COSMOS: In his tireless search for uncanny strangeness, Herzog encounters different types of meteorite-hunters who look for a lived connection with the larger cosmos – and explores the deeper causes of our apocalyptic thrills.
Anders Dunker
Dunker is a Norwegian philosopher, and regular contributor.
Published date: November 13, 2020

I once had the rare and remarkable experience of seeing a meteorite with my own eyes, swooshing across the sky with a trail of smoke behind it, up in a remote valley in Norway. Even if it was a random event, I couldn’t shake off the feeling that the sight was something profoundly meaningful: what is extremely rare not only attracts our attention, but it is also charged, like an encounter that can transform us. It is this transformative power of the encounter Werner Herzog is after in many, if not all, of his documentaries.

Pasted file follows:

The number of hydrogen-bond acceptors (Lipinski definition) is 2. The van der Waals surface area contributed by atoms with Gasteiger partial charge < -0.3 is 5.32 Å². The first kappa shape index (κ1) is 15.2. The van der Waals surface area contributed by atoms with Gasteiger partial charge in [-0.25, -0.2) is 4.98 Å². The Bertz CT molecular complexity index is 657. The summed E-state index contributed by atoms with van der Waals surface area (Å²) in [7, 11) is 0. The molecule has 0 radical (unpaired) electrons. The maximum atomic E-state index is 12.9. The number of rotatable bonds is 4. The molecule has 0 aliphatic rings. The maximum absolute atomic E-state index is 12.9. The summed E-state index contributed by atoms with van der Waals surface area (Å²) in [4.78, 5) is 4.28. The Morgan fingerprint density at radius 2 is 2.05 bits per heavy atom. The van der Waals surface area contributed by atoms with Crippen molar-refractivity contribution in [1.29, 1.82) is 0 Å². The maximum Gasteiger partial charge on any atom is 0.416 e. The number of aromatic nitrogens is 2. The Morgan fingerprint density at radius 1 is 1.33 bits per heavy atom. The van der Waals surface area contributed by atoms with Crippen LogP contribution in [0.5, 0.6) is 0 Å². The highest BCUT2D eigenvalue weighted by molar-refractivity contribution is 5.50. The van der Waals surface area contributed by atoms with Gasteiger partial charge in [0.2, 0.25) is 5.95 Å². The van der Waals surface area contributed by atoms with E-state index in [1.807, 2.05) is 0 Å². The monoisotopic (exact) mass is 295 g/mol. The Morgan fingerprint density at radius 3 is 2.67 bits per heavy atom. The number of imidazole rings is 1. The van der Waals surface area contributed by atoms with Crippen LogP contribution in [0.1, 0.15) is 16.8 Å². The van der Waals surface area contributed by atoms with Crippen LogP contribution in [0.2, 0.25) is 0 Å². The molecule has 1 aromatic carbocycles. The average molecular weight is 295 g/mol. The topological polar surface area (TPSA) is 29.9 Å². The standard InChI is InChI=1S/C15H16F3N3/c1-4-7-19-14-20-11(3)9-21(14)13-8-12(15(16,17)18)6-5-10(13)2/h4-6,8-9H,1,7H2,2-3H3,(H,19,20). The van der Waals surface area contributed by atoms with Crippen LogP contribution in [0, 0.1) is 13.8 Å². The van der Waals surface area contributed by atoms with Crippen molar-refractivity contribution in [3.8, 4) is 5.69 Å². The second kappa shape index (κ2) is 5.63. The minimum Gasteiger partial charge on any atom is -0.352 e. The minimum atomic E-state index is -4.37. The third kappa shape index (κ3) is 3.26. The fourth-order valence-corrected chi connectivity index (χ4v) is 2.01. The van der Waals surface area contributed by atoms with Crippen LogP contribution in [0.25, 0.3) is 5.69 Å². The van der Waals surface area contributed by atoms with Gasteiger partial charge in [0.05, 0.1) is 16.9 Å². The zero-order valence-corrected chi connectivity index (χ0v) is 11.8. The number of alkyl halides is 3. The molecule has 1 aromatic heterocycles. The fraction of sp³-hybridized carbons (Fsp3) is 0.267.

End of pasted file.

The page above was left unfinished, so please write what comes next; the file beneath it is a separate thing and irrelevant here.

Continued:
Herzog’s latest film in collaboration with the British volcanologist Clive Oppenheimer has the suggestive title Fireball – and as their former documentary about volcanoes, it is a series of encounters with fascinating places and people around the world. One of the most subtle and intriguing stories is that of Norwegian Jazz musician Jon Larsen, who besides being a guitar virtuoso is a pioneering citizen scientist. Aware that there is a constant drizzle of microscopic meteorites from space onto Earth, amounting to a couple of truckloads a day, Larsen has figured out an astounding method to actually collect these minuscule particles. On the big white roof of the Vallhall Arena in Oslo, the drizzle of cosmic dust accumulates in puddles of rainwater and can be fished out with a simple magnet. When magnified millions and millions of times and photographed they reveal their alien origin; …

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